Charleville Forest Castle is a fine, Gothic-style castle in Co Offaly. It is close to Tullamore and the River Shannon. The area where Charleville Forest Castle now stands has had a chequered past.
The Charleville estate is sited where Ireland’s ancient oak forests once grew – the home of Ireland’s druids. In the 6th century there was a monastic settlement of Lynally.
County Offaly is in the Midlands Region of Ireland, in the province of Leinster. When people began settling in Ireland, Dublin felt vulnerable by the western and midlands tribes. This resulted in much fighting for territory.
The hostility continued until the mid-1500s, when the O’Molloy lands were acquired and held by the Moore family. In 1622, Sir John Moore was granted 5000 acres of the Tullamore area, and the Moore dynasty continued until the late nineteenth century.
When Sir John Moore’s great, grand-daughter died, the estate passed to Charles William Bury, who created the 1st Earl of Charleville title in 1806.
Charles William Bury built the present castle. It was designed by Francis Johnston, who also designed the GPO in Dublin and building began in 1800 – it took 14 years to complete.
The magnificent “Tin Soldier Fortress” turrets were built to celebrate the British victory over the French revolutionary republican movement’s third invasion of Ireland.
William Morris designed the ceiling within the dining room. Morris’ work had a great influence upon the decoration of churches and grand houses into the early 20th century.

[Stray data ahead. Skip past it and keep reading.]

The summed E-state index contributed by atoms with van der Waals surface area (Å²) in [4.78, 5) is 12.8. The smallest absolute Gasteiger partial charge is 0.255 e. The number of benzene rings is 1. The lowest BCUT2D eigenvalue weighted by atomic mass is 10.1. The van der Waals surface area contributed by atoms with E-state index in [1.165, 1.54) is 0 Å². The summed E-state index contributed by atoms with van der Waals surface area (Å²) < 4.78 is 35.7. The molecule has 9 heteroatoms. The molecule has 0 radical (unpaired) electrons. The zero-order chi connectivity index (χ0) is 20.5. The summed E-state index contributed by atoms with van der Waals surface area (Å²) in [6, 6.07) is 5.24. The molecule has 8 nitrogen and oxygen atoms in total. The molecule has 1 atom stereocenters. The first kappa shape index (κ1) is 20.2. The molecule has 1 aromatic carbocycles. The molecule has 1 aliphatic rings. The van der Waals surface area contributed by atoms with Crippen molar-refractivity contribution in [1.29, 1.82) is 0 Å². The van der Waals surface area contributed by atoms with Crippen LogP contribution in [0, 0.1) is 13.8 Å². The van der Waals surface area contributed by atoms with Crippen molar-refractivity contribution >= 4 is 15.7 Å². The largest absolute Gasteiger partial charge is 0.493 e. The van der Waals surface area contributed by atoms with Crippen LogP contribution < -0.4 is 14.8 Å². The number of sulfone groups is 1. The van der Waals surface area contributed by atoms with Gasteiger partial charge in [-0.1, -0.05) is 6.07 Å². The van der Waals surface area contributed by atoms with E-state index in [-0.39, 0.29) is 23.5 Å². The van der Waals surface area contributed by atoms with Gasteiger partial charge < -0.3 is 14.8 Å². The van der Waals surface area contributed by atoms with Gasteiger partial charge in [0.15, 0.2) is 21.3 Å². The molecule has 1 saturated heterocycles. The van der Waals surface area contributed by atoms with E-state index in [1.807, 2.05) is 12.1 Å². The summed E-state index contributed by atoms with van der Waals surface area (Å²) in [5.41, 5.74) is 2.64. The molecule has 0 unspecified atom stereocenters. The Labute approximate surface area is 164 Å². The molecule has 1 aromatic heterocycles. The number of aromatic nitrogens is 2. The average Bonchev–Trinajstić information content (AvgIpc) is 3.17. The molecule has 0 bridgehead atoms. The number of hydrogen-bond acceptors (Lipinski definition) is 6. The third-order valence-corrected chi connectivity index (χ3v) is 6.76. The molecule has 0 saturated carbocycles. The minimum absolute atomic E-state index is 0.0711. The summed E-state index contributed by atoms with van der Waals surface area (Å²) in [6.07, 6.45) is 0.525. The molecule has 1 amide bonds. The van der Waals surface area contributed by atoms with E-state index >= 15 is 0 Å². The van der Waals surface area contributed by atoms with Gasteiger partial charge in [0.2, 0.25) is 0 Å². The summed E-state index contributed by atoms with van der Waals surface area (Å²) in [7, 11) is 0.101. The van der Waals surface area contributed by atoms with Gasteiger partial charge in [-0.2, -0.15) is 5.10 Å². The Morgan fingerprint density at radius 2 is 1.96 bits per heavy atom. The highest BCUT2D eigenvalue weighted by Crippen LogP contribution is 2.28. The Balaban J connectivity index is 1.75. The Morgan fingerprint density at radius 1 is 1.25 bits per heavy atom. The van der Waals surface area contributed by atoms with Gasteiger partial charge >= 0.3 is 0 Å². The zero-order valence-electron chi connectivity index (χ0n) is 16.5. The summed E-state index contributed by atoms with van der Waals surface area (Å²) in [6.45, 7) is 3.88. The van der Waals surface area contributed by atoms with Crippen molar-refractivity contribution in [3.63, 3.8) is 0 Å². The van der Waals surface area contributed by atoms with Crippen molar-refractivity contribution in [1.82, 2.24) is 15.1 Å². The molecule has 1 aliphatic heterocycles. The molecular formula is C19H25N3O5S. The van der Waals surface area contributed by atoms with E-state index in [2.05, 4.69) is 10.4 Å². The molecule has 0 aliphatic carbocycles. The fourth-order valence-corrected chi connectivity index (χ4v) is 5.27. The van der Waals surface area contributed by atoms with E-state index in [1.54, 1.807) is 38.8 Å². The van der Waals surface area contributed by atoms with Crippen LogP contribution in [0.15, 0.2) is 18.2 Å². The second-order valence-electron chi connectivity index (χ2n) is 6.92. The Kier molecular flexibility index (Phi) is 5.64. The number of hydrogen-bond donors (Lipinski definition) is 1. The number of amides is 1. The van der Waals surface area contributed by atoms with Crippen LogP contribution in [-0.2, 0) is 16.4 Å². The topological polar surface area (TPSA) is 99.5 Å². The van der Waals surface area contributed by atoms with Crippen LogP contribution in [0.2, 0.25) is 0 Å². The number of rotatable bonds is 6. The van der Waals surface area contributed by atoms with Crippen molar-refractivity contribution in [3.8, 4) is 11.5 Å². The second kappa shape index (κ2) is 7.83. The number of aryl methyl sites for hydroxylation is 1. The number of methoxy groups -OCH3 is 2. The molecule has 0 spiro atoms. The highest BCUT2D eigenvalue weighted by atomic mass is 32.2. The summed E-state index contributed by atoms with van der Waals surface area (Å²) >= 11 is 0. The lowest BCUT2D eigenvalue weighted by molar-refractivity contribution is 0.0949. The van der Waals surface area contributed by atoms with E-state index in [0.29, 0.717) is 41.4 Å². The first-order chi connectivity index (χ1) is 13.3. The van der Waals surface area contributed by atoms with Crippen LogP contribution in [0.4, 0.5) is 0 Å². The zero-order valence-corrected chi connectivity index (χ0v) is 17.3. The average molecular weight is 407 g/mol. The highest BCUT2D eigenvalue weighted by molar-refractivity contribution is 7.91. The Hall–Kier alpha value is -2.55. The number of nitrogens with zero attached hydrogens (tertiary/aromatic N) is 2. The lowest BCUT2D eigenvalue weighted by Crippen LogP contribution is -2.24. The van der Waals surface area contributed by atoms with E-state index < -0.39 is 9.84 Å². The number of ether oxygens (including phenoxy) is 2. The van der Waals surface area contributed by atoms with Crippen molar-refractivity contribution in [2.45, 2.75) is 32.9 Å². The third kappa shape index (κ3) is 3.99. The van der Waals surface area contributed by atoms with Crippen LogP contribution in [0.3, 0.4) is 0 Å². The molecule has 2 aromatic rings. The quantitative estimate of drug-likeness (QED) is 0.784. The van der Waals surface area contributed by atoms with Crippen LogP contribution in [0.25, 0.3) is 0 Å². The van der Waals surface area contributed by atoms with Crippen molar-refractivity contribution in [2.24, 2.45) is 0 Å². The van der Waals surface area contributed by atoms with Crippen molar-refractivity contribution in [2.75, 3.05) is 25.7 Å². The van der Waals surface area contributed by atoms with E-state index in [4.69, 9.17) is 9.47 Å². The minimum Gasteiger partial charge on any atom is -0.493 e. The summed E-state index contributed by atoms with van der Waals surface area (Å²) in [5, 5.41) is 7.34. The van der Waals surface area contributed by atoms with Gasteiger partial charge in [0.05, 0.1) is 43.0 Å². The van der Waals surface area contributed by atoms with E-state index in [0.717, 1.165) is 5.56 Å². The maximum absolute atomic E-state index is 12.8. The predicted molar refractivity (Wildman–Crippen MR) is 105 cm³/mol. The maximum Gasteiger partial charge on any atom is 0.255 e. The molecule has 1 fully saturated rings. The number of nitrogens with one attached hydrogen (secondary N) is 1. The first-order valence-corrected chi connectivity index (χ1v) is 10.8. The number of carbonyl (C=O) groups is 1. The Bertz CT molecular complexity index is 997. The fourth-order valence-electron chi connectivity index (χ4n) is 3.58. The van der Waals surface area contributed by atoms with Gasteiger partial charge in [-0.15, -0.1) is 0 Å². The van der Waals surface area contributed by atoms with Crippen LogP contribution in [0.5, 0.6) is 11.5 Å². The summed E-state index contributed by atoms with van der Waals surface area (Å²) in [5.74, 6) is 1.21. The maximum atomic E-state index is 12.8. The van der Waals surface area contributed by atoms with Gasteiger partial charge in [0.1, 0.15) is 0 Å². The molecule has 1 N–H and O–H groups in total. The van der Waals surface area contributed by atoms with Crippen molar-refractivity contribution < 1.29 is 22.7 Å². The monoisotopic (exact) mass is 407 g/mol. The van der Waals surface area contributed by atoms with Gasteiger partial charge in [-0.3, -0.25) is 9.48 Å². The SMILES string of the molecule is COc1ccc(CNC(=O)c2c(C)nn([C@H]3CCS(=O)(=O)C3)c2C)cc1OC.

Lord Byron often stayed at the castle when he visited Ireland and held many parties there.
Upkeep of the castle and estate was high, and the owners ran into difficulty and in 1912, the castle was left empty, due in part to long years of economic severity that followed the war of independence.
It fell into disrepair; in 1968 the roof had to be removed before it collapsed. Restoration began in 1971 with help of a Charitable Trust.
Charleville Castle is supposedly haunted by a young girl called Harriet, the youngest daughter of the third Earl of Charleville. In April 1861, aged eight, she went up the main staircase – she tripped and fell and broke her neck.
Another story is that a photographer went to the top of the tower. He disappeared – only his camera was left. People who have stayed there have reported strange things happening in the castle.
Several psychics and paranormal investigators have visited the castle. It has featured on TV; Living TV’s – Most Haunted and Fox’s – Scariest Places On Earth. It has appeared on Ghost Hunters International.
It has been used as a location for filming Becoming Jane (2007) and Northanger Abbey (2007).
The castle’s haunted history has made its “fright nights” events very popular.
Charleville Castle hosts the Castlepalooza festival, the annual Irish independent music festival & Arts Festival. It’s usually held over the August Bank Holiday.
The festival was described by Hot Press as a “bite-sized Electric Picnic, held in the grounds of a 17th-century castle, with the added bonus of indoor toilets and showers”. The Sunday Business Post described the festival as “the best little music festival in Ireland”.